From education to employment

Together we can “Enthuse” our future STEM professionals

bp Enthuse Partnership launched at Redcar and Cleveland College

Inspiring the next generation of STEM professionals is becoming a real team effort for teachers across the Tees Valley.

Redcar and Cleveland College has joined forces with bp and nine secondary and primary schools to find innovative ways to bring STEM into every classroom.

By working alongside STEM Learning and the North East STEM Hub, along with funding from bp, the ENTHUSE Partnership could soon see their ideas shared nationally with teaching professionals across the UK.

“This is a fantastic chance for the college and schools to work together to create new and innovative ways of embedding STEM into current practices,” said Jessie Baguley, Redcar and Cleveland College’s engineering partnerships officer.

“With developments happening here on our doorstep, particularly at the Teesworks site, along with investment in the clean and low carbon sectors, we are in a prime position to raise aspirations among our young people and create a workforce that is future ready.”

The two-year bp ENTHUSE Teesside partnership will give those taking part, their schools and students access to STEM enrichment opportunities, along with continual professional development training in delivering STEM subjects from the Science Learning Partnership and Computing Hub.

The North East STEM Hub will add to this the chance to work alongside STEM ambassadors – local industry professionals who can offer careers talks, workplace visits, mentoring and work experience.

To raise awareness and understanding of careers in STEM, STEM Learning has been helping establish ENTHUSE partnerships all over the country.  

On seeing the initiative launched at Redcar and Cleveland College with schools from across Teesside, partnership advisor Rob Stobie, of the North East STEM Hub, said: “It is about putting together a package of opportunities that focuses on the bigger picture for the region.  Fed back into the schools and colleges, this combined offer aims to ultimately improve student attainment and inspire the next generation of STEM professionals.”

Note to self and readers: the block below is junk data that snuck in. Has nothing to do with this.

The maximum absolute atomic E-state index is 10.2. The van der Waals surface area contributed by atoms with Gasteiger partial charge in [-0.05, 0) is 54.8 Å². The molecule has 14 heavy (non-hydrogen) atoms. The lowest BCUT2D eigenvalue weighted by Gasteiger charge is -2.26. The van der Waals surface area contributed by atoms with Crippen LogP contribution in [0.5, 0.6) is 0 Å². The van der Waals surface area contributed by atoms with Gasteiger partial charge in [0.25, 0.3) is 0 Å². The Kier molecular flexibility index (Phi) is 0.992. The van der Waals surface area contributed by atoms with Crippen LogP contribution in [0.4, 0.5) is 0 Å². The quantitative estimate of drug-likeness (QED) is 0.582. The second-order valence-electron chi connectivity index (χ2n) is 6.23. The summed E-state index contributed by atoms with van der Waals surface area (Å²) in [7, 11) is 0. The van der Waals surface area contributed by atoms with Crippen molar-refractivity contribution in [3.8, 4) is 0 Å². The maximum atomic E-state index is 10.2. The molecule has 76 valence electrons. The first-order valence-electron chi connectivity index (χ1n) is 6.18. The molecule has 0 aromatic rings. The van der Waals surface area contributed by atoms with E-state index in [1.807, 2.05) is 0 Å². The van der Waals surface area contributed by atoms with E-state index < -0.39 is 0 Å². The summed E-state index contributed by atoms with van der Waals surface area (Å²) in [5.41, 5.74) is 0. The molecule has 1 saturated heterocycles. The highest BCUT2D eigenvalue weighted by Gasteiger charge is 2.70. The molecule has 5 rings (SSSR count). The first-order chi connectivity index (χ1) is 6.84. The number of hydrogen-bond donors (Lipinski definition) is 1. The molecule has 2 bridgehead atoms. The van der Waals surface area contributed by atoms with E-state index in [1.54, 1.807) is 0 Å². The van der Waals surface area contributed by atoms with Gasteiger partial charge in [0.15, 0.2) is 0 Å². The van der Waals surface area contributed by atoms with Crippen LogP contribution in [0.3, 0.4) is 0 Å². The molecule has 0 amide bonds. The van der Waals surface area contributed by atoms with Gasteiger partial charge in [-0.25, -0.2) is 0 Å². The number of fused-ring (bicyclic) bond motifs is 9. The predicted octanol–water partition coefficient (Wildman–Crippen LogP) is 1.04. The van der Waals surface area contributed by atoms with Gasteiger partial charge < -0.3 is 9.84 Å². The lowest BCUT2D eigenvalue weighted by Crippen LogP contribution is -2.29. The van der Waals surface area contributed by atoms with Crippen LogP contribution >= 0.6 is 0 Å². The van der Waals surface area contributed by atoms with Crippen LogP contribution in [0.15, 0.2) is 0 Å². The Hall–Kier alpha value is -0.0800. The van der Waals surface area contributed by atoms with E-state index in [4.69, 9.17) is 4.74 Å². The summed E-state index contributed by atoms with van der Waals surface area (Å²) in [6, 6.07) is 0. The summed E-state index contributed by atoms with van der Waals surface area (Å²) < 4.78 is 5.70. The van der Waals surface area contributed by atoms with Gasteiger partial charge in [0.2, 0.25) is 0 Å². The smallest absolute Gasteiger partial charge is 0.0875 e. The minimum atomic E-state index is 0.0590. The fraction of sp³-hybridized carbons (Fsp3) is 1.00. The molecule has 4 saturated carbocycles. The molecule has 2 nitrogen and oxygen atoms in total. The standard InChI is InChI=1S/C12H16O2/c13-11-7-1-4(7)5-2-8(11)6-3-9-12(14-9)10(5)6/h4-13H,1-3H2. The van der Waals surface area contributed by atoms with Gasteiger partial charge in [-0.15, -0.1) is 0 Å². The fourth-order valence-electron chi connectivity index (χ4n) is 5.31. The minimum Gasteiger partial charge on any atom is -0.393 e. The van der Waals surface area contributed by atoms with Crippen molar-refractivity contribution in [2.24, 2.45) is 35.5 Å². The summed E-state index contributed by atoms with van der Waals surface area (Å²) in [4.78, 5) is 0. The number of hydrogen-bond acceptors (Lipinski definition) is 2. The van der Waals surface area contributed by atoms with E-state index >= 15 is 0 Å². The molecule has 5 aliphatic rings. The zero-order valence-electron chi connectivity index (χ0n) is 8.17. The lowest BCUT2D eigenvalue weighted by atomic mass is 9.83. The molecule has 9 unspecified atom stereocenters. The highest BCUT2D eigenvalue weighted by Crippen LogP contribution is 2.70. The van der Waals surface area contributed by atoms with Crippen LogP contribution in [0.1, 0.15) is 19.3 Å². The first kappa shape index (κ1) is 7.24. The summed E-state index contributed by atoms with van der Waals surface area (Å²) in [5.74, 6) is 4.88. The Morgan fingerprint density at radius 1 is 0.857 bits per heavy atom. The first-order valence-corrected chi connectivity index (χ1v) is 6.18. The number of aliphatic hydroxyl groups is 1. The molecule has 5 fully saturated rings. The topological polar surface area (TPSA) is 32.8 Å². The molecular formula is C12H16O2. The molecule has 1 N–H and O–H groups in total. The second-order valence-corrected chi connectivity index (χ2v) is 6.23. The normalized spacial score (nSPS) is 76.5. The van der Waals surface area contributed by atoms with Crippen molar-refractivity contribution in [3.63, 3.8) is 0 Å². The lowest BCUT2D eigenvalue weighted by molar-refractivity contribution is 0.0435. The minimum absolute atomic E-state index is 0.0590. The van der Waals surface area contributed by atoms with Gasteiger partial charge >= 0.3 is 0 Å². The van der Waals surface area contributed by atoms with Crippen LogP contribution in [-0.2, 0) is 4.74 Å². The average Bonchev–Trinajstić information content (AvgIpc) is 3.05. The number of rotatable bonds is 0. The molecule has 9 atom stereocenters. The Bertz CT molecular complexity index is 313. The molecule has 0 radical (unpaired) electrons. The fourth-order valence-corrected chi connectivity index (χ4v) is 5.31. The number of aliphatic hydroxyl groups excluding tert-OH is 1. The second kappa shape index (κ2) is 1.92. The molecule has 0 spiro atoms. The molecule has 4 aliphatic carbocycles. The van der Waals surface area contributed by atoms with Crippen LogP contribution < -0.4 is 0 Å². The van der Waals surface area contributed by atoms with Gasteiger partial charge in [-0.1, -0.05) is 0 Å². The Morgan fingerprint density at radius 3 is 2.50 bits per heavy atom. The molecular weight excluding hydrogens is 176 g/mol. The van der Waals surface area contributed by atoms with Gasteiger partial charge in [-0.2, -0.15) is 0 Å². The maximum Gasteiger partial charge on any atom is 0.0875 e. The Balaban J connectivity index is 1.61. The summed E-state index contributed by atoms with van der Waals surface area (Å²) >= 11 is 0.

Already lending their weight to the initiative, bp’s education and employability consultant Tom Thayer said: “As a long-standing supporter of STEM Learning, bp is proud to launch the ENTHUSE Partnership with Redcar and Cleveland College and schools on Teesside and to support local STEM skills development. Industry partnerships like this are key to equipping young people with the skills they will need to thrive in low carbon careers, such as those that would support our planned hydrogen and CCS projects on Teesside.”

Owen McAteer, Regional Network Lead for STEM Learning in the North East, said: “We are delighted to be partnering with bp on this ENTHUSE Partnership and excited to be working closely with Redcar and Cleveland College and the partner schools involved.

“The green industrial revolution really is a massive opportunity for our young people in the Tees Valley and wider North East.  Projects such as this new bp ENTHUSE Partnership will help ensure they are able to seize those opportunities, by enabling us to carry out intensive work with the teachers and pupils to ensure our young people develop the STEM skills and knowledge they need to flourish.”

Clare Nicholas is a higher level teaching assistant and science lead at Errington Primary School in Marske.  Attending the project launch, she said: “This is a brilliant opportunity to access resources and meet other likeminded people and increase the opportunity for teaching STEM subjects. It creates such a buzz.”

She added: “To engage youngsters in STEM subjects we need to grab their interest as early as we can.  Young people often think STEM subjects are not for them, or it is something they “can’t do”, when in fact science, maths and engineering is involved in so many of the activities they are already doing, even something as simple as kicking a football.  Increasing the ways in which we can integrate STEM into subjects, and being able to put that into context, is brilliant for our children.”

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